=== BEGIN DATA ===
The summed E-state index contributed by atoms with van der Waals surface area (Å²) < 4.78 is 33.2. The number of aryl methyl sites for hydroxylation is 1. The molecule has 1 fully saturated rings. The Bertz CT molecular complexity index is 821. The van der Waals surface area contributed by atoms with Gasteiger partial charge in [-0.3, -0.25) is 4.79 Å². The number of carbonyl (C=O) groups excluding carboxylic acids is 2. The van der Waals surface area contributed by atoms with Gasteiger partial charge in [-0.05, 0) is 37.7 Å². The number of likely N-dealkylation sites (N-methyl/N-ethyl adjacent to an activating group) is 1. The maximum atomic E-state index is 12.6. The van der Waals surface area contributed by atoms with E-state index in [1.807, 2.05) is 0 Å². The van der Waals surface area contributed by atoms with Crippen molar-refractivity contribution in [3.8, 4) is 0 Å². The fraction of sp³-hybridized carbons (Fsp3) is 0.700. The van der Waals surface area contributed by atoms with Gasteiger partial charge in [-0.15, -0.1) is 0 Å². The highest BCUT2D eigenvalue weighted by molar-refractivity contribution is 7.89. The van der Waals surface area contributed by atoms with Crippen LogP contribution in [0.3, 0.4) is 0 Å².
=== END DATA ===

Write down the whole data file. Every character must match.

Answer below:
The summed E-state index contributed by atoms with van der Waals surface area (Å²) < 4.78 is 33.2. The number of aryl methyl sites for hydroxylation is 1. The molecule has 1 fully saturated rings. The Bertz CT molecular complexity index is 821. The van der Waals surface area contributed by atoms with Gasteiger partial charge in [-0.3, -0.25) is 4.79 Å². The number of carbonyl (C=O) groups excluding carboxylic acids is 2. The van der Waals surface area contributed by atoms with Gasteiger partial charge in [-0.05, 0) is 37.7 Å². The number of likely N-dealkylation sites (N-methyl/N-ethyl adjacent to an activating group) is 1. The maximum atomic E-state index is 12.6. The van der Waals surface area contributed by atoms with E-state index in [1.807, 2.05) is 0 Å². The van der Waals surface area contributed by atoms with Crippen molar-refractivity contribution in [3.8, 4) is 0 Å². The fraction of sp³-hybridized carbons (Fsp3) is 0.700. The van der Waals surface area contributed by atoms with Gasteiger partial charge in [-0.15, -0.1) is 0 Å². The highest BCUT2D eigenvalue weighted by molar-refractivity contribution is 7.89. The van der Waals surface area contributed by atoms with Crippen LogP contribution in [0.3, 0.4) is 0 Å².